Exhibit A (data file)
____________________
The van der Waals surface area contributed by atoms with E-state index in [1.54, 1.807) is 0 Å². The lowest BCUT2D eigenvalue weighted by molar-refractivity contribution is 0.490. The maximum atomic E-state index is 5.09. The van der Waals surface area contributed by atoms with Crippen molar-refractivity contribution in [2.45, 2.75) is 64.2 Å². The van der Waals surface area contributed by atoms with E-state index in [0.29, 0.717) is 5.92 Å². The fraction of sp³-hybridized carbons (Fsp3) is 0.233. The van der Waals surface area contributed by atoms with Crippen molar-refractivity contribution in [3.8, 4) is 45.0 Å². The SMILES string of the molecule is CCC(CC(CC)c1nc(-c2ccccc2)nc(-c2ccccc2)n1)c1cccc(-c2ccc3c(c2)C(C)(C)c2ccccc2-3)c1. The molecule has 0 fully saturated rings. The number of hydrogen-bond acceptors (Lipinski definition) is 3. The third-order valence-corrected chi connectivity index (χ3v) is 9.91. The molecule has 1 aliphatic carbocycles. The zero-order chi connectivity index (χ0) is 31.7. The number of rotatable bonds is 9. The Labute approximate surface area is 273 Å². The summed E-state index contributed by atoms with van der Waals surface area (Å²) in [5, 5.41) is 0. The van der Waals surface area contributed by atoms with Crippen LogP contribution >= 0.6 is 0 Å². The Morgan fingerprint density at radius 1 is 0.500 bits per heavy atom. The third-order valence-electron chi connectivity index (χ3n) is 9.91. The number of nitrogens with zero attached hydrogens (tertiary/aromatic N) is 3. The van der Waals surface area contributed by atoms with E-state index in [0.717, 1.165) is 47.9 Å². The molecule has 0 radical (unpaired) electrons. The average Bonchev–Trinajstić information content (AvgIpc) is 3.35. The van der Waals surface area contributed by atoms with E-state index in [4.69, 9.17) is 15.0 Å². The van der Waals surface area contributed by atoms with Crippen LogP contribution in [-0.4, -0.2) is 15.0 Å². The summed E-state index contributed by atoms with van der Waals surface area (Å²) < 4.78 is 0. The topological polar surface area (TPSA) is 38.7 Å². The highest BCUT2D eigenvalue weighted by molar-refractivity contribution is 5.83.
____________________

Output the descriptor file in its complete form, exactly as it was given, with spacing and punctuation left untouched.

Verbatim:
The van der Waals surface area contributed by atoms with E-state index in [1.54, 1.807) is 0 Å². The lowest BCUT2D eigenvalue weighted by molar-refractivity contribution is 0.490. The maximum atomic E-state index is 5.09. The van der Waals surface area contributed by atoms with Crippen molar-refractivity contribution in [2.45, 2.75) is 64.2 Å². The van der Waals surface area contributed by atoms with E-state index in [0.29, 0.717) is 5.92 Å². The fraction of sp³-hybridized carbons (Fsp3) is 0.233. The van der Waals surface area contributed by atoms with Crippen molar-refractivity contribution in [3.8, 4) is 45.0 Å². The SMILES string of the molecule is CCC(CC(CC)c1nc(-c2ccccc2)nc(-c2ccccc2)n1)c1cccc(-c2ccc3c(c2)C(C)(C)c2ccccc2-3)c1. The molecule has 0 fully saturated rings. The number of hydrogen-bond acceptors (Lipinski definition) is 3. The third-order valence-corrected chi connectivity index (χ3v) is 9.91. The molecule has 1 aliphatic carbocycles. The zero-order chi connectivity index (χ0) is 31.7. The number of rotatable bonds is 9. The Labute approximate surface area is 273 Å². The summed E-state index contributed by atoms with van der Waals surface area (Å²) in [5, 5.41) is 0. The van der Waals surface area contributed by atoms with Crippen LogP contribution >= 0.6 is 0 Å². The Morgan fingerprint density at radius 1 is 0.500 bits per heavy atom. The third-order valence-electron chi connectivity index (χ3n) is 9.91. The number of nitrogens with zero attached hydrogens (tertiary/aromatic N) is 3. The van der Waals surface area contributed by atoms with E-state index in [0.717, 1.165) is 47.9 Å². The molecule has 0 radical (unpaired) electrons. The average Bonchev–Trinajstić information content (AvgIpc) is 3.35. The van der Waals surface area contributed by atoms with E-state index in [4.69, 9.17) is 15.0 Å². The van der Waals surface area contributed by atoms with Crippen LogP contribution in [-0.4, -0.2) is 15.0 Å². The summed E-state index contributed by atoms with van der Waals surface area (Å²) < 4.78 is 0. The topological polar surface area (TPSA) is 38.7 Å². The highest BCUT2D eigenvalue weighted by molar-refractivity contribution is 5.83.